David R. Henderson  

American Hustle: Unreal and Real

Bias and Bigness Bleg... A Question of Organizational L...


I saw the movie, American Hustle, on Friday night and liked it a lot. I liked the pace and I especially liked the integration with 1970s music, one of my favorite decades for pop music.

I did, though, find one of the key economic ideas in the movie highly implausible. Irving Rosenfeld, played by Christian Bale, and Sydney Prosser, played by Amy Adams, run a loan scam operation called London Associates. In return for a large non-refundable fee upfront, they promise to get large loans for people. We are led to believe that they rarely, maybe never, get those loans. But they keep bringing in customers and make enough money to have a nice office and to finance a nice apartment.

See the problem? They have a fixed address and they keep scamming people and yet the word doesn't seem to get out. Not only that, but also the people who are scammed apparently never feel upset enough about it to do anything. The only way they are brought down is by an FBI agent.

On the other hand, there was one aspect of the movie that I found illuminating because it did seem real. In one scene, Rosenfeld realizes he is potentially in a pile of trouble because he is put in a position where he needs to scam the Mafia (this is the price he must pay for the FBI agent, Richie DiMaso, to let him and Sydney off). DiMaso explains to Rosenfeld that he really is in trouble with the Mafia--that the Mafia will be looking for blood and he, Rosenfeld, will be the victim. Why him and not DiMaso or the major of Camden, one of the other characters involved in the scam? Because, explains DiMaso, the Mafia would never go after someone in the FBI or a politician.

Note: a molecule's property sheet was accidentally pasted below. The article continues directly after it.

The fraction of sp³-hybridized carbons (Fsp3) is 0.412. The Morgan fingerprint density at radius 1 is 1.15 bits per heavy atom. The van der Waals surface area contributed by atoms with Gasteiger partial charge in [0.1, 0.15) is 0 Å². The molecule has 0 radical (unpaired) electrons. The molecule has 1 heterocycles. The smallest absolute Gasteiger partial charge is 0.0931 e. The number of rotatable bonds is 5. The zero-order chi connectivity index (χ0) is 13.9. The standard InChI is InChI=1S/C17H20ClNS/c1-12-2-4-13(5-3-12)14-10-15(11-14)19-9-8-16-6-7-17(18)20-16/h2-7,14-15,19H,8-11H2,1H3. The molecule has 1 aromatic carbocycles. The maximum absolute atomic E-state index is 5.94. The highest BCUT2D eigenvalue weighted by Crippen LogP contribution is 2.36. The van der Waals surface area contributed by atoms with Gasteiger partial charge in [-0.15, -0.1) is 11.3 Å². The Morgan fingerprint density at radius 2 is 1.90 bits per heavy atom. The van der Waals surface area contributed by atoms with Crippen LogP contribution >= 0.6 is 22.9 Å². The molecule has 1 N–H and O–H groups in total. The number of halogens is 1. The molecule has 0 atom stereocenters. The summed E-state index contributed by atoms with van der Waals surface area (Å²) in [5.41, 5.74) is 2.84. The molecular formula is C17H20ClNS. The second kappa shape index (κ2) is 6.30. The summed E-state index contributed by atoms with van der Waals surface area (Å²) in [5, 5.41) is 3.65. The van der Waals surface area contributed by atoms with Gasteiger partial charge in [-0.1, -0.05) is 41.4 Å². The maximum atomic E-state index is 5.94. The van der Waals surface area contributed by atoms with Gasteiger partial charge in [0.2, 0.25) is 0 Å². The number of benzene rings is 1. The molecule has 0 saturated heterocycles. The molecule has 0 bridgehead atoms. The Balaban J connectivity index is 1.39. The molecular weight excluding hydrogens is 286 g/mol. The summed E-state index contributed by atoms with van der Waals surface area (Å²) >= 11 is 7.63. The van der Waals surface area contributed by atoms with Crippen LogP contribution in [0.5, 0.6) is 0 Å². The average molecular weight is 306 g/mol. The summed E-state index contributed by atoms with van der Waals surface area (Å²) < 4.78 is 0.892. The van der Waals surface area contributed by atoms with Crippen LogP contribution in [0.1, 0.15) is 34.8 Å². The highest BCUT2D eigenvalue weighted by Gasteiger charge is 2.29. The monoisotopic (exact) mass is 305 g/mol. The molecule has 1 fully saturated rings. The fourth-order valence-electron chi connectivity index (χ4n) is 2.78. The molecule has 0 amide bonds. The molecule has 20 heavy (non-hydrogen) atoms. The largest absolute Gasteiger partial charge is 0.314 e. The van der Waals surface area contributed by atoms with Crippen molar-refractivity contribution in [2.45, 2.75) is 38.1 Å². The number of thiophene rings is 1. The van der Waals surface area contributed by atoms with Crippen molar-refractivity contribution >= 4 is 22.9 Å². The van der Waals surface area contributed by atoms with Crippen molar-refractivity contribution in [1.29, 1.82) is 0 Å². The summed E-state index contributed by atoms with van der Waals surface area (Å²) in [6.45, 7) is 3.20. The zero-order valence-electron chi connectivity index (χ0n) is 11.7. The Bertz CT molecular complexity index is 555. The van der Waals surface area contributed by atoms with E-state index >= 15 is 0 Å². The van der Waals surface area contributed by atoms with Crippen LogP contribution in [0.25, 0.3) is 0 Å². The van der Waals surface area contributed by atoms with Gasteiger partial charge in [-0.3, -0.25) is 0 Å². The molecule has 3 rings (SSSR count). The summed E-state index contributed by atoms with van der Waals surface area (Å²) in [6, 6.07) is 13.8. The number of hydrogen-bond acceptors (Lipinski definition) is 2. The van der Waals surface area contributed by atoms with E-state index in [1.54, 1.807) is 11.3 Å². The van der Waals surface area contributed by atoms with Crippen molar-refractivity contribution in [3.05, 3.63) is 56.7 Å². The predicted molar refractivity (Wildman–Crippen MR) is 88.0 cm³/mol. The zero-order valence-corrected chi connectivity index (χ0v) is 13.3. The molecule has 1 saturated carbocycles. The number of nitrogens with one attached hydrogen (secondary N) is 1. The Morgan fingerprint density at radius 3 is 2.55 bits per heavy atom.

DiMaso doesn't explain further--but he doesn't need to. The Mafia would be crazy to go after an FBI agent, because the rest of the FBI would retaliate. The Mafia would be almost as crazy to go after a politician because the politician is in a position to retaliate.

As I said above, this seems real. It also implicitly illustrates a key difference between economic power and political power. Economic power can mean monopoly or monopsony power. More usually, though, people use the term "economic power" simply to refer to wealth. But those with economic power, whether it means wealth or monopoly power, can't, solely because of that power, force you to do anything. At worst, they can withhold options. But even a low-level FBI agent or a mayor of a small city, can unleash a large amount of force on people.

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COMMENTS (19 to date)
Curtis L. writes:

I loved the movie as well. It's one that sticks with you.